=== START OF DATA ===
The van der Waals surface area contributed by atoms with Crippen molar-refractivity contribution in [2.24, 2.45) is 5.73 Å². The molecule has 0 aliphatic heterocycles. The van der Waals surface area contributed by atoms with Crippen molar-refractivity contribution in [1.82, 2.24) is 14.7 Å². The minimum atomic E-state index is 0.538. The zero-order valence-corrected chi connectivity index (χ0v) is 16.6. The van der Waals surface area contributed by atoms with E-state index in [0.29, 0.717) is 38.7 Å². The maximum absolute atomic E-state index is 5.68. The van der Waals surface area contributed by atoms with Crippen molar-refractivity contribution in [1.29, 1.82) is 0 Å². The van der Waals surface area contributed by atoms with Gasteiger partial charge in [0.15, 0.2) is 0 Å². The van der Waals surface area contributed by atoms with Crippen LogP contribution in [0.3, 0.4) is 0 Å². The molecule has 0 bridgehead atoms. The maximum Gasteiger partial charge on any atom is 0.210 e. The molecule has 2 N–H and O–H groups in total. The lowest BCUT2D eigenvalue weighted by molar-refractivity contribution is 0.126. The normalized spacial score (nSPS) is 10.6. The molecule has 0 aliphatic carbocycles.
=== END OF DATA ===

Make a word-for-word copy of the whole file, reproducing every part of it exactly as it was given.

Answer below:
The van der Waals surface area contributed by atoms with Crippen molar-refractivity contribution in [2.24, 2.45) is 5.73 Å². The molecule has 0 aliphatic heterocycles. The van der Waals surface area contributed by atoms with Crippen molar-refractivity contribution in [1.82, 2.24) is 14.7 Å². The minimum atomic E-state index is 0.538. The zero-order valence-corrected chi connectivity index (χ0v) is 16.6. The van der Waals surface area contributed by atoms with E-state index in [0.29, 0.717) is 38.7 Å². The maximum absolute atomic E-state index is 5.68. The van der Waals surface area contributed by atoms with Crippen molar-refractivity contribution in [1.29, 1.82) is 0 Å². The van der Waals surface area contributed by atoms with Gasteiger partial charge in [0.15, 0.2) is 0 Å². The van der Waals surface area contributed by atoms with Crippen LogP contribution in [0.3, 0.4) is 0 Å². The molecule has 0 bridgehead atoms. The maximum Gasteiger partial charge on any atom is 0.210 e. The molecule has 2 N–H and O–H groups in total. The lowest BCUT2D eigenvalue weighted by molar-refractivity contribution is 0.126. The normalized spacial score (nSPS) is 10.6. The molecule has 0 aliphatic carbocycles.